Life offers lots of opportunities to learn. Some lessons are liberating, some difficult. There are some that seem small and insignificant at the time but days, months, or years later we encounter a situation and say, ‘Aha, that’s what that was all about!’ God uses others to teach us about ourselves also. My family has been used time and again to highlight good and bad points about my character, shining the light on areas I need to improve in. Usually I notice more ‘teachable moments’ for myself during seasons of stress, and I find myself in those quite often.
These last few weeks we’ve been preparing for an upcoming move, only across town not across the country again, and I’ve started a new job. This move requires preparation and so does the training for my job. They say you can’t teach an old dog new tricks and I feel ‘they’ may be somewhere close to right as I try to retain a large amount of new information. Coming home at the end of the day and looking at piles of boxes and rooms that need to be packed and cleaned, as well as papers that need reading and remembering, and knowing there are homeschool issues that need my attention can leave me feeling overwhelmed to put it mildly.
On my day off, I had plans to tackle as much of it as was humanly possible but I found myself sitting on the couch with a large cup of coffee, and then another, trying to put off what I knew was necessary. Did I mention that I also have issues with delegating? Well, I do! I feel like I need to be the one to do things so that I can micromanage how they’re done. There is no such thing as, ‘As long as it gets done does it matter how it happened?’ in my books. I sometimes remind myself of a math teacher we had in high school. I couldn’t understand why, if I had arrived at the correct answer, he was bent on seeing the work that showed how I had gotten there. And now, here I am.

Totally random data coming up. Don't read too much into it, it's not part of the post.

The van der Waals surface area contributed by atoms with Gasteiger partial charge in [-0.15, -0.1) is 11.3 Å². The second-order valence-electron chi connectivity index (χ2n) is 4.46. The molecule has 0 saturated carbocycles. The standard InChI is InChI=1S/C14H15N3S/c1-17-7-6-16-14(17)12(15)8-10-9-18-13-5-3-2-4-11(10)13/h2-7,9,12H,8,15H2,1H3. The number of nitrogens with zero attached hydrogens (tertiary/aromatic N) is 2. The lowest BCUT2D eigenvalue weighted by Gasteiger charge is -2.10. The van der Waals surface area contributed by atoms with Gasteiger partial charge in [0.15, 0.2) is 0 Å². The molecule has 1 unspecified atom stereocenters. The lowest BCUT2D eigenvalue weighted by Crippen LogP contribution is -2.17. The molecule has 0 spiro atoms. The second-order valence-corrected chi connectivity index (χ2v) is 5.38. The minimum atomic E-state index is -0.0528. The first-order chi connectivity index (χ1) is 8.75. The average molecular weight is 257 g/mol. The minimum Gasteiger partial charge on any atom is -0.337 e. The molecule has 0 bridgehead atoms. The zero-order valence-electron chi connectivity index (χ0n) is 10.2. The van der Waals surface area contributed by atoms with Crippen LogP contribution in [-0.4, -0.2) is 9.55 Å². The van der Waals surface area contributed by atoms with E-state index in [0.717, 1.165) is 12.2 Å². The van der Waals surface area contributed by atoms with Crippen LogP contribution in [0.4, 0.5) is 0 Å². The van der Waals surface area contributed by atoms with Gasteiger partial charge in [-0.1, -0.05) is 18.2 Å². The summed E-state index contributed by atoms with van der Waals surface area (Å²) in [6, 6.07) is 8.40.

On that day, my two youngest children wanted to help their mommy out by packing their own things in boxes. I decided to let go of the reigns and let them do it. I even told myself that it didn’t matter what went into the boxes, as long as I didn’t have to put it there. I listened as they threw things in boxes, I cringed as they emptied containers of hair clips and jewellery out into boxes, and then I reminded myself ‘You don’t have to do it!’ and let them embrace independence.
As I sat enjoying my coffee and listening to them talk and work, it occurred to me: God doesn’t care if we do things perfectly, He loves our effort. He’s not watching over us as we carry out assignments lamenting that we aren’t doing it exactly right. After all, how can imperfect people do anything perfectly? Just as He gave power to Moses, courage to Gideon, and grace to Paul, He gives us what we need where we need it and cheers on our efforts the same way we do when our children learn to do things on their own. It may not seem like a big lesson but its encouraged me several times this week as I’ve struggled to learn new things, it’s given me the drive to do my best and try.
When we begin to unpack those boxes, I’m anticipating that the things inside may not all belong together, some sorting will have to take place on the other end, but the kids have gained a sense of accomplishment and I’m proud of them. God is proud of us too when we take a step out of our comfort zone and try to do things for Him that we may feel ill equipped to do. He gives us the direction, and we just need to be obedient and do our best. He honors our effort and our desire to do His will.